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1967 Australia Two Dollars – FPE

$79.95 AUD

Availability: 1 in stock

SKU: FPE724881-13 Category:

From the second year of decimal note production.

Nice condition note with signs of light handling.

Very light soiling and light creasing.

A great condition note from this era and a great investment.





Serial No.

Renniks No.

Approx. Grade


Obverse: John Macarthur (1766 – 11 April 1834[1]) was a soldier, entrepreneur, politician and pioneer of the Australian wool industry.

Reverse:William James Farrer (3 April 1845 – 16 April 1906) was a leading Australian agronomist and plant breeder. Farrer is best remembered as the originator of the “Federation” strain of wheat, distributed in 1903. His work resulted in significant improvements in both the quality and crop yields of Australia’s national wheat harvest, a contribution for which he earned the title ‘father of the Australian wheat industry’.

Watermark: Captain Cook in left panel


Governor William Bligh was appointed, with backing by Sir Joseph Banks, to crack down on the commercial activities of the NSW Corps, especially their trade in alcohol. Macarthur and his friend and business associate Thomas Jamison (the colony’s Principal Surgeon) were two prime targets. Macarthur clashed repeatedly with Bligh throughout 1807 while Jamison was dismissed from the magistracy.

Macarthur was owed a debt in wheat, the price of which had gone up fourfold, but on appeal Bligh ruled it was only payable at the original value. Bligh cancelled a lease Macarthur held for some government land that Bligh wanted to use and Macarthur tried to prevent Bligh taking hold of it.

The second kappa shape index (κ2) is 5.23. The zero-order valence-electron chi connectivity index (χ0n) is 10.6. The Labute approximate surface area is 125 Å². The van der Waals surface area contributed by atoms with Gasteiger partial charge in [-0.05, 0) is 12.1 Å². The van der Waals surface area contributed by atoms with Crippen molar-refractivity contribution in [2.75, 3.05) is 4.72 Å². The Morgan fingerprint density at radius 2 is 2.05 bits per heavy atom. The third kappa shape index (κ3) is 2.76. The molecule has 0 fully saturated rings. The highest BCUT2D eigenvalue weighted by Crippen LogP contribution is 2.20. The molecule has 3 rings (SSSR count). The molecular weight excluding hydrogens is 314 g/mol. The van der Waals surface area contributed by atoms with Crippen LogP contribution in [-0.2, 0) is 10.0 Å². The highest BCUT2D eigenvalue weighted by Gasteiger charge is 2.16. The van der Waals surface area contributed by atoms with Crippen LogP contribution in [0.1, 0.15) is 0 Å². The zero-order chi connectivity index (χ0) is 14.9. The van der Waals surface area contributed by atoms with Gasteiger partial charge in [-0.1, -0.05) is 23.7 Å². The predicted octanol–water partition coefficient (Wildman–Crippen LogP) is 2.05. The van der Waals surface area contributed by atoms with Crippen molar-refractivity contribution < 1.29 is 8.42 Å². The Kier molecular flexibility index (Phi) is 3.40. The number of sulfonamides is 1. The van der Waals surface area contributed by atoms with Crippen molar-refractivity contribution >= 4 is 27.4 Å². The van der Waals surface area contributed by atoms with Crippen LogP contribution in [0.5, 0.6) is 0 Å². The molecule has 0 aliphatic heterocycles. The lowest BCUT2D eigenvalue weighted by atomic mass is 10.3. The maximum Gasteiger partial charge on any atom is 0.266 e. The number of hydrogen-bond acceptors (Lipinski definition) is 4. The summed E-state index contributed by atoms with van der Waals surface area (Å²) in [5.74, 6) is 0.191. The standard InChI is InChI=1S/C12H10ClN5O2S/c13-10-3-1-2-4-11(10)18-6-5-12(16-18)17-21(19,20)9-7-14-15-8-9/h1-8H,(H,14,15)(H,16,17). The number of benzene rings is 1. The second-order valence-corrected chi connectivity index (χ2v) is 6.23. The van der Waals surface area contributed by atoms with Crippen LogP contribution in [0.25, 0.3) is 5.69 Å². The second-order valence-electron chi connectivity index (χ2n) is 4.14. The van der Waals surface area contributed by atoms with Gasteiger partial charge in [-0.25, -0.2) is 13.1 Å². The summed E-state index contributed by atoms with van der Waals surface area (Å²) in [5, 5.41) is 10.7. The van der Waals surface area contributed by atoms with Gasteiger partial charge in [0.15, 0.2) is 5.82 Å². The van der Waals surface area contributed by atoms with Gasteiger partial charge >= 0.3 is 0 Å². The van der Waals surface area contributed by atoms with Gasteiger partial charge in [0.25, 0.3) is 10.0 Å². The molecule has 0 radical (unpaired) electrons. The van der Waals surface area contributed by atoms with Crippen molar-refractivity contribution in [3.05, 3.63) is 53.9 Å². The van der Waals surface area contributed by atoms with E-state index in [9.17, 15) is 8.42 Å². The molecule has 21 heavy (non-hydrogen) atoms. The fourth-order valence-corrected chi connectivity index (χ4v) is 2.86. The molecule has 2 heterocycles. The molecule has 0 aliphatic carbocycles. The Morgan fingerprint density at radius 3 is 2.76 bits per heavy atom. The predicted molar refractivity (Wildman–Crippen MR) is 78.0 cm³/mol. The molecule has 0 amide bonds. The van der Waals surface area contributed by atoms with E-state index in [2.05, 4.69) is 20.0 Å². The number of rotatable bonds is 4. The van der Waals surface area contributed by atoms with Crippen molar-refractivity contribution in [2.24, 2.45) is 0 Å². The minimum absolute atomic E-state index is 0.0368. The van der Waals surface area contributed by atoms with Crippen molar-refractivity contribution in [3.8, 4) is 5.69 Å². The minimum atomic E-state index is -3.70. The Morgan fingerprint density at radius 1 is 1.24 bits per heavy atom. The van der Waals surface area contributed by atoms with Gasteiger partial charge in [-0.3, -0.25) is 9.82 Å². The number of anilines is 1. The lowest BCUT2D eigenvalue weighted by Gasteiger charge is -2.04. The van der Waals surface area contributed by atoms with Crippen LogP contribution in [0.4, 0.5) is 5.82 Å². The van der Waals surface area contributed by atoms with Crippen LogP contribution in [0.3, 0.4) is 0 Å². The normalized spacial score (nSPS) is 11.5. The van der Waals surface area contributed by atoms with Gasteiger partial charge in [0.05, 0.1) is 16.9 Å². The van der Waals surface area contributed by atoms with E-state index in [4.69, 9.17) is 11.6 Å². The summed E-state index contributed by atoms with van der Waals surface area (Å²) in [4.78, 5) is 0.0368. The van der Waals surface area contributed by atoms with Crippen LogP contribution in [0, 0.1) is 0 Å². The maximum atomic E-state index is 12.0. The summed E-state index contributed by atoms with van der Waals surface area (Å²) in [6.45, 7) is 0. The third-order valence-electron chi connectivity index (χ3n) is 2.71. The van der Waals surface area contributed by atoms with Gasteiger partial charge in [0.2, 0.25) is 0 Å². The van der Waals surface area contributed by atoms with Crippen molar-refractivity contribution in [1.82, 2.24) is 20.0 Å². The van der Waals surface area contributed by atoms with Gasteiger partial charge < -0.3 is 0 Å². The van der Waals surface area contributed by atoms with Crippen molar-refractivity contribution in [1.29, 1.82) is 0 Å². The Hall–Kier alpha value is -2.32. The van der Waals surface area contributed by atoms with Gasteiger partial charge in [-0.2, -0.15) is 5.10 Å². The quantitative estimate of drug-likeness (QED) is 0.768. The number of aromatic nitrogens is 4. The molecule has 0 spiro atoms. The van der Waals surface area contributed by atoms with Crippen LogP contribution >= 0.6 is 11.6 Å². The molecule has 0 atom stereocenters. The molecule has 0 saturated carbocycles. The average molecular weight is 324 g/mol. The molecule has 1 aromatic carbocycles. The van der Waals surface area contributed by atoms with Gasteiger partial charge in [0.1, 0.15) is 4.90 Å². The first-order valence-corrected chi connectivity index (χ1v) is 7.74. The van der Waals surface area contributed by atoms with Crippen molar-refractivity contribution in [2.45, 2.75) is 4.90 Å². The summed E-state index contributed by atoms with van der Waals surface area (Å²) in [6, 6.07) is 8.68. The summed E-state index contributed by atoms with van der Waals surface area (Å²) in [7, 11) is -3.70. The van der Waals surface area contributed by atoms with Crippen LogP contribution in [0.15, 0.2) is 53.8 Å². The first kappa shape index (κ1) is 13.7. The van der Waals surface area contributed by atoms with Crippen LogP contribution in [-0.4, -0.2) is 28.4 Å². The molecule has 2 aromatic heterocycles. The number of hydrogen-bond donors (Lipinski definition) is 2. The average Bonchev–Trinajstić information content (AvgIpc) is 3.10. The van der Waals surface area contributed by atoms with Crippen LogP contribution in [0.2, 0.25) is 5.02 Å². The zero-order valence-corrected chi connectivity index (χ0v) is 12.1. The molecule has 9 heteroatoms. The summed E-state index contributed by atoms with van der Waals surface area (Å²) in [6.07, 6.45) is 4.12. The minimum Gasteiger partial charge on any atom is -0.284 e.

When a convict stowed away and escaped to Tahiti on the Parramatta, a ship Macarthur part-owned, Bligh demanded that the 900 pound Transport Board bond be forfeited. Macarthur refused to comply and the ship was seized when it returned. In December 1807 Bligh had an order issued for Macarthur to appear before the courts, which Macarthur refused to obey and subsequently was arrested and bailed for a trial on 25 January 1808. This trial led to the so-called Rum Rebellion, when the officers of the NSW Corps, who had been assigned to the court, sided with Macarthur and his allies: as a consequence, Bligh was overthrown by the Corps in a military coup on 26 January.

Immediately after the 1808 rebellion took place, Macarthur dispatched his son Edward to London to convey Macarthur’s version of the events. Accompanying him was the first bale of Australian wool to be exported. The British woollen mills were desperate for wool at the time because of the Napoleonic blockade, and the Australian bale sold for a record price.

Macarthur served as Colonial-Secretary in the rebel administration, until he was removed. Macarthur was sent to England where he remained for eight and half years to avoid an arrest warrant for him in Sydney. While there he put his sons into public schools and went for a tour of the continent. Macarthur had gained the right to return to Sydney through lobbying, but would not accept the conditions imposed, namely that he admit his wrongdoing and promise his good behaviour. He therefore remained in England until Lord Camden granted him unconditional return to NSW in 1817.

*All biographical details are taken from Wikipedia for education purposes only

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